Aiming to promote various forms of expression within the audio medium, journalist-turned-
“Though a journalist for most of my working life — a profession I love — music has always been the overriding passion for us. Audio resonates with me more than imagery, so setting up an audio platform made a lot of sense.”
Started in 2013 by Hussein and his two brothers, Karim and Tariq, Dandin was initially entirely in Arabic, with aims that were and remain not limited to just music, but sought to promote other forms of auditory expression such as the spoken word and poetry. An English-language version of the platform has since been launched, along with a number of other features that expand and enrich the Dandin experience.
The late 1990s and early 2000s saw the frontiers of media being pushed farther than anyone imagined. Within the span of two decades, newspapers, magazines, CDs, vinyls (you name it) started to be gradually replaced by a certain unyielding agent that is single-handedly responsible for the biggest rash of obsolescence in the history of humanity: the internet.
The increasing frustration of musicians with their record labels — a relationship that is infamous for being complicated and tumultuous — has combined with the power of the internet to lend artists more autonomy, resulting in the birth of music platforms such as Soundcloud and Pandora. Now Dandin has joined their ranks, providing more access to artists from the Middle East while bolstering an underground creative stream that needs all the help it can get.
“Dandin initially was not supposed to be centred around music. It was intended to be a looser milieu for any form of expression in audio format. Though music has since taken center stage, we’re still mindful of this original notion and we’re excited about some things we’re working on in this regard,” Hussein explains.
Hussein says that the idea for Dandin came about when he heard a song by local indie-powerhouse El-Manzouma, which had accumulated a certain popularity at the time.
“I didn’t know El-Manzouma at the time, even though everyone seemed to know them. It dawned on me that there must be a lot of music out there that I haven’t heard, and after some time I heard more and more of it. There was all this great talent out there, and the more I listened, the more I thought more people should be listening to this. But it was actually our elder brother Karim who came up with the idea of putting it all in one place and said we should do this,” Hussein explains.
Dandin is an entirely free service where users create profiles and post whatever audio they like, so long as they own the rights to it. Tracks that are in violation of this rule can be reported by other users and are then removed by the administrators.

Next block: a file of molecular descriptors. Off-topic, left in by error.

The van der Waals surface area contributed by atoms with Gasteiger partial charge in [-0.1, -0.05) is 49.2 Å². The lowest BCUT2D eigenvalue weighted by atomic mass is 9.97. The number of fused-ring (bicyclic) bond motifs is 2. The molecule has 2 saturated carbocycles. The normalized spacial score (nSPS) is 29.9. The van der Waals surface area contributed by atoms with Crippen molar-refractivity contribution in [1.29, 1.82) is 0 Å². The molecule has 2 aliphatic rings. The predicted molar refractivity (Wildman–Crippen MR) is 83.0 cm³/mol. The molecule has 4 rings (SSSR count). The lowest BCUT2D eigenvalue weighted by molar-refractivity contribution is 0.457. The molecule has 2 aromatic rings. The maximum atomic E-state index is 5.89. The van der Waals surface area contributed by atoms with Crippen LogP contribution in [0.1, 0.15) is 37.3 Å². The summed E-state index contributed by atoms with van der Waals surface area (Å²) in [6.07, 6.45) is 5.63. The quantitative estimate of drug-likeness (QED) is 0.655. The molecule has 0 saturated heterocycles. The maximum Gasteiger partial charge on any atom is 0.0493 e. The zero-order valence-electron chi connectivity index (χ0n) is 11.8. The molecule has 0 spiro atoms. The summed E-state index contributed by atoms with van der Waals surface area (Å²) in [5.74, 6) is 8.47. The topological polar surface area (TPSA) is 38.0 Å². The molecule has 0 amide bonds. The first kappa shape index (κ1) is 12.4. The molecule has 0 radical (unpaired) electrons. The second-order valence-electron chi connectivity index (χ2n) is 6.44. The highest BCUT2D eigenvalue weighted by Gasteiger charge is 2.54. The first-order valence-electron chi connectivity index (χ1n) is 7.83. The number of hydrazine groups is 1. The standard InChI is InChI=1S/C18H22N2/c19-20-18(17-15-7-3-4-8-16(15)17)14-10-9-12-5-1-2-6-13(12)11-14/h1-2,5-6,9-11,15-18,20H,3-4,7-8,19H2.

“Ostensibly, the thinking was for it to be curator-free, a tabula rasa of a playground on which the users would be the ultimate arbiter of what emerged,” says Hussein, describing their initial objective for Dandin.
The idea was to refrain from favoring any one thing over another. This has since changed, and today Hussein and the Dandin team play a more active role in curating music posted on the site.
“Which is perfectly fine if the underlying aim is to present what we feel is staggeringly good talent,” he says.
Three years have gone by since Dandin’s birth and the platform has expanded the services offered to include some extra features that are already setting it apart from other sound-sharing platforms.
The first of which being the “Gig Center” — one of the team’s more ingenious ideas — an area of the platform that connects musicians with venues near them that are looking for live music. This feature solves two problems that artists face when trying to get their stuff out there. The first is the lack of sought-after audiences, and the second is the problem of getting paid to do what they love — both of which can conceivably be remedied by this feature.
Another addition the Dandin combo is “Radio Dandin”, a playlist curated by Dandin’s administrators that provides listeners with two hours of new music that is updated daily. The playlist gives people one of radio’s more attractive experiences — that of turning it on and not knowing what you’re going to get, and without actually utilizing any radio waves.
Dandin has also evolved to include a written section, “Dandin 3/4“, that includes a weekly music-events guide, as well as other music-related features around a variety of topics.
“All this time we’ve been working on building the platform to a level we’re happy with, which is about where we are now. The endgame is a sustainable and viable economy around this, and that will only be achieved with innovative and creative ideas,” Hussein adds.
In three short years, Dandin changed its face, displaying an ongoing commitment to freshness and talent in a variety of scenes in the Middle East. The future is uncertain, but we can bet Dandin will continue to have an integral role in auditory expression in the region.
“Dandin keeps evolving all the time, and we never know exactly where it’s headed next,” concludes Hussein.
More information can be found on Dandin’s Facebook page.